Tuesday, November 15, 2005

Making Child's Play of the Movies

Two recent films which either involve or directly target children have been much ballyhooed, but in the case of one of them, Chicken Little, it is hard to see why. Chicken Little is yet another animated version of a classic story, only this time, for good measure the story of Chicken Little has been taken a further step--- by combining it with a plot line from ET, War of the Worlds, and even an old Star Trek episode ( "The Trouble with Tribbles"). There are the usual elements in this movie: 1) our hero is small, and not taken seriously after his "sky is falling" gaff. Even his father seems ashamed of him; 2) when the plot lacks punch bring in old rock and roll songs and pump up the volume; 3) let the underdog (and under-achieving) hero finally win something, and then 4) he is emboldened to save the world in the process. Oh yes, did I mention a budding romance between the ugly duckling and Chicken Little? Now this film, at least in its initial p.r. was advertized as classic Disney, and very funny. But in fact it lacks the sort of humour of films like Alladin and The Emperor's New Groove, not least because it lacks Robin Williams. This is hardly a new classic, and in fact the War of the World's scenes are probably too intense for small children. Disney has done much better than this in the past. There is finally, also some odd inconsistency to the appearance of the movie. Whereas as the main characters and much of the look seems three -D, parts of the background scenes however appear to be quite flat and non-descript. It is unfortunate.

Of a whole different order is "The Dreamer" a story set here in Lexington and Versailles Kentucky, and based to some degree on a true story, of a horse who broke and leg, and yet healed and came back to win a major race. Lest we write this sort of rags to riches script off as trite or too familiar (a female version of Seabiscuit?), this movie is carried by some very strong performances by Dakota Fanning (of 'Because of Winn Dixie' fame), Kurt Russell as her Dad the horse trainer, Kris Kristofferson as Kurt's father, and there are also nice lesser parts played by Elizabeth Shue and David Morse. This movie has the real pathos of a family struggling to survive financially and yet wanting to nurture their only child's dreams. It is beautifully filmed , and is certainly a movie any and all families should take their children to see. The inter-personal dynamics in the family seem real and are well developed, and the story line, while rather predictable is in the feel good category. There may not be a better film out there for families in the last several months of this year--- unless it is "The Lion, the Witch, and the Wardrobe".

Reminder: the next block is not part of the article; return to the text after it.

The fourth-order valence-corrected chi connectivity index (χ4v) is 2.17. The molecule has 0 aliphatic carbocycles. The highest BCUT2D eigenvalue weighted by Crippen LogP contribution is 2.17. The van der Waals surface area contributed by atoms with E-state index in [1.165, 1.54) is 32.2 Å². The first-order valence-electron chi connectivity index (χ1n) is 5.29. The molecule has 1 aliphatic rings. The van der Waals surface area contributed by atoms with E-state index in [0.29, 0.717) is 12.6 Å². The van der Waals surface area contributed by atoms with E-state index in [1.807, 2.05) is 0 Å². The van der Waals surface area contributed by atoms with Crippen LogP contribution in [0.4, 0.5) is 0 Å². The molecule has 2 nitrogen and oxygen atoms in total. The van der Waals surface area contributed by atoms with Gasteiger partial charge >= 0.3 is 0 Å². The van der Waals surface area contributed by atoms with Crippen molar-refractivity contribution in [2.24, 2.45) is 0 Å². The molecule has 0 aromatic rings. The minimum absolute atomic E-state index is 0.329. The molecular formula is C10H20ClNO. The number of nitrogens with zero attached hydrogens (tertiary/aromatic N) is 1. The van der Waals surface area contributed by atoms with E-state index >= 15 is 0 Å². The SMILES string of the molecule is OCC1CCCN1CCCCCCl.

Matt said...

in response to a review of a children's movie called "the dreamer" i offer a poem that was inspired by a classroom presentation given by n.t. wright on thursday, nov. 17 at davidson college in north carolina:

i danced
and laughed
and was a g.i. joe

got too excited
and scaled the danger wall

dribbled a basketball
and entertained myself,


because i didn't know any better
or perhaps because i knew God better

back then.

i desperately desire
to still be that boy

i still am that boy

but no longer
do the adults laugh:

how cute
how wonderful
how impressive:

praise God!

now it's

how loud
how aggrivativing
how irresponsible:

grow up!

no longer joy
the adults sneer
their way into the grave

burning the bridge back home,
back to heaven,
into the new earth,
stricking deadly matches
with their checkbooks
and textbooks,
business afternoons
and starbucks coffeespoons,
measuring out humanity

with darwin
with devil
with death

but not with The Divine.

Ben Witherington said...

Cool, I am sure Tom was great....


Ben W.

Matt said...

tom was incredible; after what has been in some ways a dsicouraging first semester for me at candler, tom was used mightily by god to really solidify, seal, and reiterate my calling, which is to be an NT scholar like you guys are. one of the NT profs at candler has been particularly discouraging, and i have doubted my call a lot this semester.

praise God for people like you, wright, keener, hays, and others, whose work has and does keep me afloat

matt varnell